Waipouli Beach Resort & Spa

Helpful Information to Know Before Hiking Kauai's Kalalau Trail

The Hanakapiai or Kalalau Trail, beginning in Haena at Ke'e Beach, is a world renowned north shore Kauai hiking trail offering some of the best views of the scenic and dramatic northwest Na Pali Coastline that you can enjoy from land. This trail takes you into Kalalau Valley, ending at a secluded beach 11 miles up the trail. Used by both locals and visitors, this hike won't leave you disappointed (don't forget the camera!).

If you are visiting Kauai and are a hiking or outdoor enthusiast, hiking the Kalalau Trail is definitely a Kauai activity you should add to your bucket list. The following are some helpful Kauai hiking tips and north shore trail information that you should know before hiking the Kalalau Trail.

Hiking the Na Pali Coast 'Kalalau' Trail

The Na Pali Coast 'Kalalau' trail is best understood if broken down into three parts; the three parts of the Kalalau Trail include:
  • Section 1: Ke'e Beach to Hanakapiai Beach (2 Miles/One Way)
  • Section 2: Hanakapiai Beach to Hanakoa (4 Miles/One Way)
  • Section 3: Hanakoa to Kalalau (5 Miles/One Way)

Kalalau Trail Facts & Information

  • Skill Level: Beginner-Advanced
  • Length: 11 Miles (One Way)
  • Est. Time of Completion: 7-8+ Hours (One Way)
Please Note: Plan on this north shore hiking trail taking a good half day to complete. Section 1 can be completed by beginner hikers, but section 3 is only for novice hikers.



If you plan to go all the way to Kalalau Valley, you will need proper hiking gear and a camping permit (you can be fined without one). Please know that Section 3 of the Kalalau Trail can be dangerous, so use caution and make sure to take the weather into consideration before planning a hike, as the trail gets slippery when it rains.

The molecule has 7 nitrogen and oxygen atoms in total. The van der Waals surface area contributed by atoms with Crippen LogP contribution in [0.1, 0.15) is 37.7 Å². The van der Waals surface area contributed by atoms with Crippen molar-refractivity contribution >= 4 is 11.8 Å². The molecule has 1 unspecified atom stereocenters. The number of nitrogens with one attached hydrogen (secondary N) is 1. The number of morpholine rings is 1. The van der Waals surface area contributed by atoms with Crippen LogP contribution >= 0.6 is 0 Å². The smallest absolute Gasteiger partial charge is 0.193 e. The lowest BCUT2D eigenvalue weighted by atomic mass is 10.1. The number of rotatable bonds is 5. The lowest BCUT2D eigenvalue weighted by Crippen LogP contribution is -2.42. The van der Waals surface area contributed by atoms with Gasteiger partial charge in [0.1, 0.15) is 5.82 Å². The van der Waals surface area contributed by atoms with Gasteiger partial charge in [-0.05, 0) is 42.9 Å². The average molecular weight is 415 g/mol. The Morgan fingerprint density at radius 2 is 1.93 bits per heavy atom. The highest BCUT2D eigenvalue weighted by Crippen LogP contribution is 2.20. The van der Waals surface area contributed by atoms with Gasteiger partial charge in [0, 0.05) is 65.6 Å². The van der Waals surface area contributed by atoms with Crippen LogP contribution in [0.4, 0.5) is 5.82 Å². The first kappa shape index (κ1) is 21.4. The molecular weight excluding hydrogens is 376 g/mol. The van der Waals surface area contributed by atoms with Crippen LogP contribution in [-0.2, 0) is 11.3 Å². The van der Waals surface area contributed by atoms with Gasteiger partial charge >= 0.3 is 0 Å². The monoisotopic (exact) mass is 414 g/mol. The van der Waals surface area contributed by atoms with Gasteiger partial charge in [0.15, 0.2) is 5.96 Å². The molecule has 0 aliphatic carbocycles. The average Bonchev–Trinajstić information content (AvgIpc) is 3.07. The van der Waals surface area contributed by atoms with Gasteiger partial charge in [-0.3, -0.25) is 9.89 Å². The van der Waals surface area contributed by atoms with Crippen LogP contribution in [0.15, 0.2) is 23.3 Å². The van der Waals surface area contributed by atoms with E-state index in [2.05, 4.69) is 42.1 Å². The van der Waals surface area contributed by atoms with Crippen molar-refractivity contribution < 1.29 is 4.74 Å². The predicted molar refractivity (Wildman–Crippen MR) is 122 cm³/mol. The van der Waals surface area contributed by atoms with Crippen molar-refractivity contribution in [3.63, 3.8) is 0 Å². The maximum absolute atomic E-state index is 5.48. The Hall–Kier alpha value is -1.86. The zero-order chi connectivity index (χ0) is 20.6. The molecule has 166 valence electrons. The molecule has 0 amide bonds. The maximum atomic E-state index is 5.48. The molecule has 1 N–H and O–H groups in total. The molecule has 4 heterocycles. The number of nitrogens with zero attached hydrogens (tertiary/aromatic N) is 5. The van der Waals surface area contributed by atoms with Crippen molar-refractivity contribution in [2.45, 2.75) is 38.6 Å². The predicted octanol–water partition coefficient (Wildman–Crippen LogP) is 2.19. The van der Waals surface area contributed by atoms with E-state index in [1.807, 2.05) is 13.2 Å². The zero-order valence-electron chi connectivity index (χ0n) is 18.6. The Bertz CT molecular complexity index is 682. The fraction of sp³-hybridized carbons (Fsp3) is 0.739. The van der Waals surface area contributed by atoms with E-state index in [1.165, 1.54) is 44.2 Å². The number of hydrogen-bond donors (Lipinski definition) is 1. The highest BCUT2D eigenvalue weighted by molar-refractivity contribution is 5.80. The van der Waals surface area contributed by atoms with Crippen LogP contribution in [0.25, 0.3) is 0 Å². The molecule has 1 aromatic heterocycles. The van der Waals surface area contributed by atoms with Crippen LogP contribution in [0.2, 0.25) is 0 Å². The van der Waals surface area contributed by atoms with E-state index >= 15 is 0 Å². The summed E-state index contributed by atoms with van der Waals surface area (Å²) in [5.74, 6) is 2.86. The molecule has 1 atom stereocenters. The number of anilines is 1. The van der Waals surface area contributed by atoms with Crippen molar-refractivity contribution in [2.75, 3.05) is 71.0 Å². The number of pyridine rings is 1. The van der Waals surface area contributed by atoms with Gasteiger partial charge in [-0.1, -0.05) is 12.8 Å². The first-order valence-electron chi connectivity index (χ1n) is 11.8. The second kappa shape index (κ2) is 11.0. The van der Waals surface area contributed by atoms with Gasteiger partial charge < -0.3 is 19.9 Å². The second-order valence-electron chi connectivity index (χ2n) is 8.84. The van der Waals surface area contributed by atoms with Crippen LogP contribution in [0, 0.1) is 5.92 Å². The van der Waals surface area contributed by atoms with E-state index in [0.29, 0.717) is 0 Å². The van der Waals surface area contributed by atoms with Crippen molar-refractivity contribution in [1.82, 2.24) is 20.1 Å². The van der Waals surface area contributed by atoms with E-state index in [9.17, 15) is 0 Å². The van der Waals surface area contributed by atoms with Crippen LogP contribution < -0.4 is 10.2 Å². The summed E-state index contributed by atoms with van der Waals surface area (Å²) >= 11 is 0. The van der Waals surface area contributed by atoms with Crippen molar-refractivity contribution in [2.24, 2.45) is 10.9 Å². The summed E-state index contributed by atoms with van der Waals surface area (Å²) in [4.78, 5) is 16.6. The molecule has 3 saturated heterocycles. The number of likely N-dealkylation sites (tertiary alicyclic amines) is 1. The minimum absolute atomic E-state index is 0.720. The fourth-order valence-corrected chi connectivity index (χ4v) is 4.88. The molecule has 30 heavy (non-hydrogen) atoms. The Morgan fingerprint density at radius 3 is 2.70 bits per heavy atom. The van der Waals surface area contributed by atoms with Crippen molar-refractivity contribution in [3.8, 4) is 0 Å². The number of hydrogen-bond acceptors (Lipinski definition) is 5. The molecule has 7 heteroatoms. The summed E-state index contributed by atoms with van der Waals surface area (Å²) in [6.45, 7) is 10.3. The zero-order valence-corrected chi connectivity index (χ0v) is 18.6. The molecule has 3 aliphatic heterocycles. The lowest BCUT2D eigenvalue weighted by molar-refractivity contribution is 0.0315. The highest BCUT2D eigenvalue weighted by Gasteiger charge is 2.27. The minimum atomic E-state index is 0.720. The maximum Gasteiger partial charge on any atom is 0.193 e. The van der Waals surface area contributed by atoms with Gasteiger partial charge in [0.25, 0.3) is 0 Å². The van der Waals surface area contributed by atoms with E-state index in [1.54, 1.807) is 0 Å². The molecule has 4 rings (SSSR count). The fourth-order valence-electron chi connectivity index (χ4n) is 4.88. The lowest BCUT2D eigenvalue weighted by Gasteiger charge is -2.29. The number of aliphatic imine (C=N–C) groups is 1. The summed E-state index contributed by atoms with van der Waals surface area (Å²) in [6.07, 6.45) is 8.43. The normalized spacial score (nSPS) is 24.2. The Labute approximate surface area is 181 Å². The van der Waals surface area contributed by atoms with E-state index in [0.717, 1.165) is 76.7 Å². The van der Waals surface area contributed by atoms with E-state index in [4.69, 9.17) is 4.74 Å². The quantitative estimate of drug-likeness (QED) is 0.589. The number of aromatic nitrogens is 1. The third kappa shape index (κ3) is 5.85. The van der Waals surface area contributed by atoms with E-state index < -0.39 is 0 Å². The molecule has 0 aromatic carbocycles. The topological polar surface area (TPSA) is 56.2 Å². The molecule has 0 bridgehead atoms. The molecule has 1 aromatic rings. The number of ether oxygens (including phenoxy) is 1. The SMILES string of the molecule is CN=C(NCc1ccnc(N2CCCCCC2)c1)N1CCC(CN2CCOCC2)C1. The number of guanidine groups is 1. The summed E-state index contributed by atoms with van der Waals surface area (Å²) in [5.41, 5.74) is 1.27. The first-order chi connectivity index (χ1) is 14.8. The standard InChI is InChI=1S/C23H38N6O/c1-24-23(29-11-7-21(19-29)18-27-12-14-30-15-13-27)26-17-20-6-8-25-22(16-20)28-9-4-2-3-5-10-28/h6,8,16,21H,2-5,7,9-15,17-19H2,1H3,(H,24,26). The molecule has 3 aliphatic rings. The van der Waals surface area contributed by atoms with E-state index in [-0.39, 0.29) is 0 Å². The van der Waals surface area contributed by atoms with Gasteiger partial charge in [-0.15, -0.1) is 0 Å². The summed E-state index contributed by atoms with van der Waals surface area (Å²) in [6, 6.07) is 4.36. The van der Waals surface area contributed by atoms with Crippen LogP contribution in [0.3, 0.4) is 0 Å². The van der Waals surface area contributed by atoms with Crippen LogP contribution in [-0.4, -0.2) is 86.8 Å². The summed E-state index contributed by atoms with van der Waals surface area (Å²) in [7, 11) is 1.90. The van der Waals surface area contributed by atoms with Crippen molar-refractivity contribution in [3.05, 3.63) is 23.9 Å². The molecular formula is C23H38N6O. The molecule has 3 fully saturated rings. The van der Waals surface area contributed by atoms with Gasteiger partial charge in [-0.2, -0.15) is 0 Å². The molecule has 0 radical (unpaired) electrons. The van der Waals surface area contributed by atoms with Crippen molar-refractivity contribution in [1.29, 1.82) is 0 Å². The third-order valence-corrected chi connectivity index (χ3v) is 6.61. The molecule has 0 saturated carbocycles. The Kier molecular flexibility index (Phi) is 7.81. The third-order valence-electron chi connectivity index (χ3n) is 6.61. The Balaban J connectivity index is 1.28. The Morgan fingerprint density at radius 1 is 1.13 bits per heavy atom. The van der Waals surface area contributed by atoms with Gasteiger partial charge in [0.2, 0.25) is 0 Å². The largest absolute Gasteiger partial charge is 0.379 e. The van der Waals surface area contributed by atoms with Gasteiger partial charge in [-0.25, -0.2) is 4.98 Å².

Permits Required for Hiking & Camping in Na Pali Coast State Park


Because the Kalalau Trail is such a popular north shore Kauai hiking trail there is a high demand for Kauai camping permits, which are limited in supply, especially during the summer months. Planning ahead of time and making sure you have all the required Kauai camping permits will ensure a better overall experience in Kalalau Valley; some important Kauai camping information when staying overnight at Na Pali Coast State Park includes:
  • A maximum stay of 5 nights is allowed in Na Pali Coast State Park. Within the 5-night maximum, no 2 consecutive nights are allowed at Hanakoa.
  • Permitees are allowed to reserve no more than one campsite or cabin in any given park at a time.
  • Rental of cabins or campsites for commercial uses is prohibited except by special use permit.
  • All permits for camping and staying overnight must be paid for in full at the time of reservation - DSP no longer accepts partial deposits.